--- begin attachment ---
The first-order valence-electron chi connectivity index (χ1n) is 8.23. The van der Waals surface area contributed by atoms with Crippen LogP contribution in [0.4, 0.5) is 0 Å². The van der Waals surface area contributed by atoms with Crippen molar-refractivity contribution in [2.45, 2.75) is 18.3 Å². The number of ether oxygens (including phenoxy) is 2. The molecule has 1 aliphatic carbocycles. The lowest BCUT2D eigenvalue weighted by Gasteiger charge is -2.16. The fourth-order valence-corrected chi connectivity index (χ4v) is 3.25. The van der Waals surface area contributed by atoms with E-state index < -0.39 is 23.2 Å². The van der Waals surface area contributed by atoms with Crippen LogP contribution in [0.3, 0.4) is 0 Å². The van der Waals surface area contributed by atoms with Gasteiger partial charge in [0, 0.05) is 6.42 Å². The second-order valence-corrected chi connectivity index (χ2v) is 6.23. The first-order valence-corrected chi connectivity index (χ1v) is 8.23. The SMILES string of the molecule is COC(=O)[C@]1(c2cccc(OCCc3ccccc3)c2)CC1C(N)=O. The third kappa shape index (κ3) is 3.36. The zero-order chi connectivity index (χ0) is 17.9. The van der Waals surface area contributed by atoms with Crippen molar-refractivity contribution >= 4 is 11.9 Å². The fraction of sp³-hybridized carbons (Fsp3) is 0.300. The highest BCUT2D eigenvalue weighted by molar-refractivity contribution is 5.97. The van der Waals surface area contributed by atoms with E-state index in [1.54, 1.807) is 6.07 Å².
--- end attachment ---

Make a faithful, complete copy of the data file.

The first-order valence-electron chi connectivity index (χ1n) is 8.23. The van der Waals surface area contributed by atoms with Crippen LogP contribution in [0.4, 0.5) is 0 Å². The van der Waals surface area contributed by atoms with Crippen molar-refractivity contribution in [2.45, 2.75) is 18.3 Å². The number of ether oxygens (including phenoxy) is 2. The molecule has 1 aliphatic carbocycles. The lowest BCUT2D eigenvalue weighted by Gasteiger charge is -2.16. The fourth-order valence-corrected chi connectivity index (χ4v) is 3.25. The van der Waals surface area contributed by atoms with E-state index < -0.39 is 23.2 Å². The van der Waals surface area contributed by atoms with Crippen LogP contribution in [0.3, 0.4) is 0 Å². The van der Waals surface area contributed by atoms with Gasteiger partial charge in [0, 0.05) is 6.42 Å². The second-order valence-corrected chi connectivity index (χ2v) is 6.23. The first-order valence-corrected chi connectivity index (χ1v) is 8.23. The SMILES string of the molecule is COC(=O)[C@]1(c2cccc(OCCc3ccccc3)c2)CC1C(N)=O. The third kappa shape index (κ3) is 3.36. The zero-order chi connectivity index (χ0) is 17.9. The van der Waals surface area contributed by atoms with Crippen molar-refractivity contribution >= 4 is 11.9 Å². The fraction of sp³-hybridized carbons (Fsp3) is 0.300. The highest BCUT2D eigenvalue weighted by molar-refractivity contribution is 5.97. The van der Waals surface area contributed by atoms with E-state index in [1.54, 1.807) is 6.07 Å².